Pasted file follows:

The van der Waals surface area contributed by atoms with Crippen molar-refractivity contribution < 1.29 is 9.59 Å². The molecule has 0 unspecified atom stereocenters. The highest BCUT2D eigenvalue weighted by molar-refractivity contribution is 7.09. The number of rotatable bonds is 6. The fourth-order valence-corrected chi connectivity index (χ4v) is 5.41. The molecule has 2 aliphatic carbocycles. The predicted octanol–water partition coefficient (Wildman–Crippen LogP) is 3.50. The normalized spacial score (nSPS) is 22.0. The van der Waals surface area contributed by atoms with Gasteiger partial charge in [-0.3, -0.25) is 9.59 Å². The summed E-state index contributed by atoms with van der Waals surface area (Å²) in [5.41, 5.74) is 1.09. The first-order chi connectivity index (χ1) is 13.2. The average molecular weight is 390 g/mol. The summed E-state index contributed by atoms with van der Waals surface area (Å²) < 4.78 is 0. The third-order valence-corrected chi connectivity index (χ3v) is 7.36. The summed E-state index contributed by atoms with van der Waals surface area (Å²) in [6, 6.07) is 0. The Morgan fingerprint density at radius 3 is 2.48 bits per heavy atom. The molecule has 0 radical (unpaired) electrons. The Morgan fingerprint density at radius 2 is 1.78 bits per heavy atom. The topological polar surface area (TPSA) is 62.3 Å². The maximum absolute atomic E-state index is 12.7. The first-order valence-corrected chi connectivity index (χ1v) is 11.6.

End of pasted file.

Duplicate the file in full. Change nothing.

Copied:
The van der Waals surface area contributed by atoms with Crippen molar-refractivity contribution < 1.29 is 9.59 Å². The molecule has 0 unspecified atom stereocenters. The highest BCUT2D eigenvalue weighted by molar-refractivity contribution is 7.09. The number of rotatable bonds is 6. The fourth-order valence-corrected chi connectivity index (χ4v) is 5.41. The molecule has 2 aliphatic carbocycles. The predicted octanol–water partition coefficient (Wildman–Crippen LogP) is 3.50. The normalized spacial score (nSPS) is 22.0. The van der Waals surface area contributed by atoms with Gasteiger partial charge in [-0.3, -0.25) is 9.59 Å². The summed E-state index contributed by atoms with van der Waals surface area (Å²) in [5.41, 5.74) is 1.09. The first-order chi connectivity index (χ1) is 13.2. The average molecular weight is 390 g/mol. The summed E-state index contributed by atoms with van der Waals surface area (Å²) < 4.78 is 0. The third-order valence-corrected chi connectivity index (χ3v) is 7.36. The summed E-state index contributed by atoms with van der Waals surface area (Å²) in [6, 6.07) is 0. The Morgan fingerprint density at radius 3 is 2.48 bits per heavy atom. The molecule has 0 radical (unpaired) electrons. The Morgan fingerprint density at radius 2 is 1.78 bits per heavy atom. The topological polar surface area (TPSA) is 62.3 Å². The maximum absolute atomic E-state index is 12.7. The first-order valence-corrected chi connectivity index (χ1v) is 11.6.